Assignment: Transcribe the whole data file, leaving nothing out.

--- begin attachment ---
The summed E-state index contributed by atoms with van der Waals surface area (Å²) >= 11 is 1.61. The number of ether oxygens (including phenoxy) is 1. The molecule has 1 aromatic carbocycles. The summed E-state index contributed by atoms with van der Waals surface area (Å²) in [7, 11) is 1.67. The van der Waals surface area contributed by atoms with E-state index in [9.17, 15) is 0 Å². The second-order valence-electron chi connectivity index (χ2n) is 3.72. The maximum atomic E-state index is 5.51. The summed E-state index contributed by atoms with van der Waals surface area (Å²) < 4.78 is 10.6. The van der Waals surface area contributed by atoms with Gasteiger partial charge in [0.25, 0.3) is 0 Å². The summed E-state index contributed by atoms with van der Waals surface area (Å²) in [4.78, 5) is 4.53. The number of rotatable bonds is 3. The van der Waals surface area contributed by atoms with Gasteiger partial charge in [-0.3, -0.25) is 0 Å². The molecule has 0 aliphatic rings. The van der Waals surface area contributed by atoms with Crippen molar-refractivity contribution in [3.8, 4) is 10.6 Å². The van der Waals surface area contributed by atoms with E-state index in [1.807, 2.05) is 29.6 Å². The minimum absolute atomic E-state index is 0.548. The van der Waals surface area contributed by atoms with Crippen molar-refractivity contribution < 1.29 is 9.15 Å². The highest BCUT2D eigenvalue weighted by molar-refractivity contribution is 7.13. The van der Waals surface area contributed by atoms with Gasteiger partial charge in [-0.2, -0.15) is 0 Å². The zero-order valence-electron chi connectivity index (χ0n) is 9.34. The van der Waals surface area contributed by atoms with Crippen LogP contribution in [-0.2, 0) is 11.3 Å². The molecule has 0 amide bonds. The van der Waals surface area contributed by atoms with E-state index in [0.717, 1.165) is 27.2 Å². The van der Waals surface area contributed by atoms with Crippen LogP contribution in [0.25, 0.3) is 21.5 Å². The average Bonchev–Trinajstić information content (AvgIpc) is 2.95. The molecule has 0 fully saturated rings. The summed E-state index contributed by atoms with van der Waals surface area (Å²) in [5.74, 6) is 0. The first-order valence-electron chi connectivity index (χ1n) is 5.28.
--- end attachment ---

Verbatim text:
The summed E-state index contributed by atoms with van der Waals surface area (Å²) >= 11 is 1.61. The number of ether oxygens (including phenoxy) is 1. The molecule has 1 aromatic carbocycles. The summed E-state index contributed by atoms with van der Waals surface area (Å²) in [7, 11) is 1.67. The van der Waals surface area contributed by atoms with E-state index in [9.17, 15) is 0 Å². The second-order valence-electron chi connectivity index (χ2n) is 3.72. The maximum atomic E-state index is 5.51. The summed E-state index contributed by atoms with van der Waals surface area (Å²) < 4.78 is 10.6. The van der Waals surface area contributed by atoms with Gasteiger partial charge in [0.25, 0.3) is 0 Å². The summed E-state index contributed by atoms with van der Waals surface area (Å²) in [4.78, 5) is 4.53. The number of rotatable bonds is 3. The van der Waals surface area contributed by atoms with Gasteiger partial charge in [-0.3, -0.25) is 0 Å². The molecule has 0 aliphatic rings. The van der Waals surface area contributed by atoms with Crippen molar-refractivity contribution in [3.8, 4) is 10.6 Å². The van der Waals surface area contributed by atoms with E-state index in [1.807, 2.05) is 29.6 Å². The minimum absolute atomic E-state index is 0.548. The van der Waals surface area contributed by atoms with Crippen molar-refractivity contribution < 1.29 is 9.15 Å². The highest BCUT2D eigenvalue weighted by molar-refractivity contribution is 7.13. The van der Waals surface area contributed by atoms with Gasteiger partial charge in [-0.2, -0.15) is 0 Å². The zero-order valence-electron chi connectivity index (χ0n) is 9.34. The van der Waals surface area contributed by atoms with Crippen LogP contribution in [-0.2, 0) is 11.3 Å². The molecule has 0 amide bonds. The van der Waals surface area contributed by atoms with E-state index in [0.717, 1.165) is 27.2 Å². The van der Waals surface area contributed by atoms with Crippen LogP contribution in [0.25, 0.3) is 21.5 Å². The average Bonchev–Trinajstić information content (AvgIpc) is 2.95. The molecule has 0 fully saturated rings. The summed E-state index contributed by atoms with van der Waals surface area (Å²) in [5.74, 6) is 0. The first-order valence-electron chi connectivity index (χ1n) is 5.28.